To employees who remain in their home country, the idea of giving paid vacation to expats can seem laughable. Instead of staying in the home office, they are selected (usually from a heavily over-subscribed group of willing volunteers) to spend a year or two on an expenses-paid trip to somewhere exotic. Some might see this as a holiday in itself.
Of course, expats have the same entitlement to paid leave as those they leave behind. Indeed, that need may even be greater, and it is for quite different reasons. When global mobility teams sit down to negotiate compensation packages, holiday entitlement is a key factor – and they should resist the temptation to default to the standard allocation they give to everyone. Here’s why.
Expats feel the pressure
Holidays are not just about snorkelling, sunbathing or walking around medieval towns. The reason they are considered standard in modern employment contracts is that employees need a pressure-valve – a way of releasing the tension.
Being an expat is definitely not easy. Expats have to deal with many difficulties that domestic employees never face, and the pressure of dealing with different cultures, rules and working practices can be intense. A few days off and people come back to work refreshed, happy and ready to go again.
The spectre of mental health
Everyone feels pressure at work. But combine professional pressure with the isolation felt by expats – frequently in combination with an unsettled domestic life – and you have a recipe for something more than simple work stress.
Mental health is a real issue for assignees and is increasingly being recognized by the mobility professionals who manage them. A study by AXA-Global revealed that more than two-thirds of companies were concerned about international assignments failing due to mental health problems; 21% described themselves as “very concerned”.
Mental health is a complex field, but one fundamental way of minimizing it is to ensure assignees have sufficient holiday entitlement.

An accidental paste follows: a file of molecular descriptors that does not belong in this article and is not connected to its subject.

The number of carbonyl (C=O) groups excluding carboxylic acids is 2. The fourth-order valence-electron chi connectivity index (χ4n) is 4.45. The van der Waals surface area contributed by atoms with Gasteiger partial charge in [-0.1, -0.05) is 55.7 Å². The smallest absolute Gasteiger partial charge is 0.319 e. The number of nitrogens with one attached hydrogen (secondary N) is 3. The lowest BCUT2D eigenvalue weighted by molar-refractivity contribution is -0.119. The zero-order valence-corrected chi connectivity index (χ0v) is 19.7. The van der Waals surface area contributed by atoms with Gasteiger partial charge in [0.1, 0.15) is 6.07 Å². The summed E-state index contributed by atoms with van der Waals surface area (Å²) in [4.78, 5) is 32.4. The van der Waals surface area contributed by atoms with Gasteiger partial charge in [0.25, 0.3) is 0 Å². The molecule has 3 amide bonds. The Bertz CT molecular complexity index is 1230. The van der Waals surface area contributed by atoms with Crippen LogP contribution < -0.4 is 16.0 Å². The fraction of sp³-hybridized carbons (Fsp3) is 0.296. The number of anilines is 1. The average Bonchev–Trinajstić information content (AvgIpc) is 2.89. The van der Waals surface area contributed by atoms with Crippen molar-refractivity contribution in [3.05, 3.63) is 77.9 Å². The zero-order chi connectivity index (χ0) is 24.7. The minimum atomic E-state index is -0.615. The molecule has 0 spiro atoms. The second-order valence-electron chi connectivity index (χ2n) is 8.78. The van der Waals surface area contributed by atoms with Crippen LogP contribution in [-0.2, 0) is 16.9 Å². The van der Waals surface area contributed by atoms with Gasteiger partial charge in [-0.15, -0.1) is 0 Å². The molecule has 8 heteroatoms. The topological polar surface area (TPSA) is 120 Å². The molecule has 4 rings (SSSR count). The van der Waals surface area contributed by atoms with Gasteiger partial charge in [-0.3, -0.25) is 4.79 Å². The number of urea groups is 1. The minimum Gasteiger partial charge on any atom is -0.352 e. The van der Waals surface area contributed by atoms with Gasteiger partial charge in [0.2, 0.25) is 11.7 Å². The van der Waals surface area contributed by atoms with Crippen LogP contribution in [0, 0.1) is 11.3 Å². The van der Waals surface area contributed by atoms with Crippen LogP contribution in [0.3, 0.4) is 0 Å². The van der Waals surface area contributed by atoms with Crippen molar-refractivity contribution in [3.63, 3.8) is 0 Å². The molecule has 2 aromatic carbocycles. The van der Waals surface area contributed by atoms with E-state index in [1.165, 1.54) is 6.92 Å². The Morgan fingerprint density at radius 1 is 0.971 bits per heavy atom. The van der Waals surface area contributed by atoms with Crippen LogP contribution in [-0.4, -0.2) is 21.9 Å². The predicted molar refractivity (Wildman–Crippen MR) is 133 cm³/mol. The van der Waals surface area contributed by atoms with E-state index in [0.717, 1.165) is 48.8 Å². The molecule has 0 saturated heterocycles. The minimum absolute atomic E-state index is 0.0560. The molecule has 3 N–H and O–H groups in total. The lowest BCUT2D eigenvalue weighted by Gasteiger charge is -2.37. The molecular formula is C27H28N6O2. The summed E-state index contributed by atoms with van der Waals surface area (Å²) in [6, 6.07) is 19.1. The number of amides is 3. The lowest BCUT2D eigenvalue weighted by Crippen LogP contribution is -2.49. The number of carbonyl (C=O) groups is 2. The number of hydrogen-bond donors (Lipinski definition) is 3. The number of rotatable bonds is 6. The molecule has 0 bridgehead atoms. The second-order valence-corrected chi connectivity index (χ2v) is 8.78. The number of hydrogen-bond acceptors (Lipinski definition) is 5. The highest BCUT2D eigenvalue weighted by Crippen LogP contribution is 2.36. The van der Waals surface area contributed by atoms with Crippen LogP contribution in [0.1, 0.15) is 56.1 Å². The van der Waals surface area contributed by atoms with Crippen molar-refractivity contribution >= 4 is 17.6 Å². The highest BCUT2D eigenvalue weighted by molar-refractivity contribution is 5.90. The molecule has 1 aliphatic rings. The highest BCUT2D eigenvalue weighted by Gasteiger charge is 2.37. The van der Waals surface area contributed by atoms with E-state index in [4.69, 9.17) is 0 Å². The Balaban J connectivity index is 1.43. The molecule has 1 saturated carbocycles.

Maintaining links with home
One of the ways of alleviating the stress of living abroad is to have regular opportunities to return home. Less clinically, global assignees will simply want to return home on occasion, whether it is to maintain friendships, take a break or to attend key events, such as family weddings.
You’re halfway there...
There’s an old joke about a man stopping his car to ask a local for directions. The answer is: “Well, I wouldn’t start from here”. The point is that expats are often already halfway around the world on their travels. There will be amazing further travel opportunities on their doorstep. What would normally be an expensive holiday of a lifetime may be only a short-haul flight away.
One of the most valuable aspects of an overseas assignment from a personal point of view is the opportunity to travel further once you’re there. This opportunity is part of the package and carries a value – and should, therefore, be taken into consideration alongside the financials.
Diligent Americans, work-shy French?
Typical local holiday entitlement may differ by country. One of the factors that determines expat compensation is the salary paid to local equivalents, so why should this not hold true for paid vacation? The trouble is that there is so much variation, as shown in a study by CEPR (Center for Economic and Policy Research).
In the US, employees have no legal right to any paid vacation; in France, every worker is entitled to take 30 days off every year. Even if official holiday allowances are similar, there may be different cultural norms that apply. In some countries, employees feel encouraged to take a break for the sake of well-being; in others, people can feel that they will be seen as more committed to the company if they don’t.
Also take into account public holidays. Some countries have very few; in others, it can seem like every other week. Not only will public holidays offset the need for paid leave, but global mobility managers should also be aware of them from a planning perspective.
Take some time off to think about it
The conclusion has to be to think carefully about each situation. As shown above, paid vacation means something very different to expats, and global mobility departments need to ensure that they do not simply cut and paste standard holiday and leave entitlement policies into the expat package. Giving the appropriate level of paid leave is a key tool in ensuring expat well-being and increasing the chances of a successful assignment.
There’s more to it
Paid leave is just one part of the compensation package that needs to be calculated. Find out more about the different ways in which assignees are remunerated by reading our article: Relocation allowance: what's included and what is it for?